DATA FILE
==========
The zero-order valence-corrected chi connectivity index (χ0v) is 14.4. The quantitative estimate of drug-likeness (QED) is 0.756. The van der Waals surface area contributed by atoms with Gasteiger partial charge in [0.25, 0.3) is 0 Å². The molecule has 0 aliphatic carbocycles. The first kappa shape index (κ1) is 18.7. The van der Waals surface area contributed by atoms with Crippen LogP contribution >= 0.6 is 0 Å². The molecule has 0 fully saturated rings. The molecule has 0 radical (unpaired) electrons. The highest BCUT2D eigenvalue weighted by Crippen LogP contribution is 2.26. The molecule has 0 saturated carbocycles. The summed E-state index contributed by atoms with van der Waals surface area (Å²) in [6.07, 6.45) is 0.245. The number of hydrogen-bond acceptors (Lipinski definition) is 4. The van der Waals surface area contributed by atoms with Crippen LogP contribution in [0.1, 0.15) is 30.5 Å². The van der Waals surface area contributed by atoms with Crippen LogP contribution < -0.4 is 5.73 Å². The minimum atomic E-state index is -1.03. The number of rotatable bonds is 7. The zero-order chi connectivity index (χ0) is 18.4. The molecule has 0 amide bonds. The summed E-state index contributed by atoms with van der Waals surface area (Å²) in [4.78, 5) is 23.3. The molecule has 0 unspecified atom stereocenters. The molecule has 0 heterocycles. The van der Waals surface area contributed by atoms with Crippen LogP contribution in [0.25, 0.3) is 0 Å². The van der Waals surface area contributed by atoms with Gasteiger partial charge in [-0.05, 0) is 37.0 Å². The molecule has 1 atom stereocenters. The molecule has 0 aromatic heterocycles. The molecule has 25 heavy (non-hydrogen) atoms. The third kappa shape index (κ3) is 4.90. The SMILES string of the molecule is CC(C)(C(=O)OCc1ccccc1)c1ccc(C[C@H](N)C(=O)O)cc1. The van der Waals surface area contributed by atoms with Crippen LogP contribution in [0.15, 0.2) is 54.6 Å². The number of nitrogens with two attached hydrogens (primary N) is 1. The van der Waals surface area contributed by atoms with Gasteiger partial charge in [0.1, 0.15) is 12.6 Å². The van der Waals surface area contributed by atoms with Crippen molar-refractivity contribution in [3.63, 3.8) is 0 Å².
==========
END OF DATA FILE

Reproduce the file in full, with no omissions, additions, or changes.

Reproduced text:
The zero-order valence-corrected chi connectivity index (χ0v) is 14.4. The quantitative estimate of drug-likeness (QED) is 0.756. The van der Waals surface area contributed by atoms with Gasteiger partial charge in [0.25, 0.3) is 0 Å². The molecule has 0 aliphatic carbocycles. The first kappa shape index (κ1) is 18.7. The van der Waals surface area contributed by atoms with Crippen LogP contribution >= 0.6 is 0 Å². The molecule has 0 fully saturated rings. The molecule has 0 radical (unpaired) electrons. The highest BCUT2D eigenvalue weighted by Crippen LogP contribution is 2.26. The molecule has 0 saturated carbocycles. The summed E-state index contributed by atoms with van der Waals surface area (Å²) in [6.07, 6.45) is 0.245. The number of hydrogen-bond acceptors (Lipinski definition) is 4. The van der Waals surface area contributed by atoms with Crippen LogP contribution in [0.1, 0.15) is 30.5 Å². The van der Waals surface area contributed by atoms with Crippen LogP contribution < -0.4 is 5.73 Å². The minimum atomic E-state index is -1.03. The number of rotatable bonds is 7. The zero-order chi connectivity index (χ0) is 18.4. The molecule has 0 amide bonds. The summed E-state index contributed by atoms with van der Waals surface area (Å²) in [4.78, 5) is 23.3. The molecule has 0 unspecified atom stereocenters. The molecule has 0 heterocycles. The van der Waals surface area contributed by atoms with Crippen LogP contribution in [0.25, 0.3) is 0 Å². The van der Waals surface area contributed by atoms with Gasteiger partial charge in [-0.05, 0) is 37.0 Å². The molecule has 1 atom stereocenters. The molecule has 0 aromatic heterocycles. The molecule has 25 heavy (non-hydrogen) atoms. The third kappa shape index (κ3) is 4.90. The SMILES string of the molecule is CC(C)(C(=O)OCc1ccccc1)c1ccc(C[C@H](N)C(=O)O)cc1. The van der Waals surface area contributed by atoms with Crippen LogP contribution in [0.15, 0.2) is 54.6 Å². The number of nitrogens with two attached hydrogens (primary N) is 1. The van der Waals surface area contributed by atoms with Gasteiger partial charge in [0.1, 0.15) is 12.6 Å². The van der Waals surface area contributed by atoms with Crippen molar-refractivity contribution in [3.63, 3.8) is 0 Å².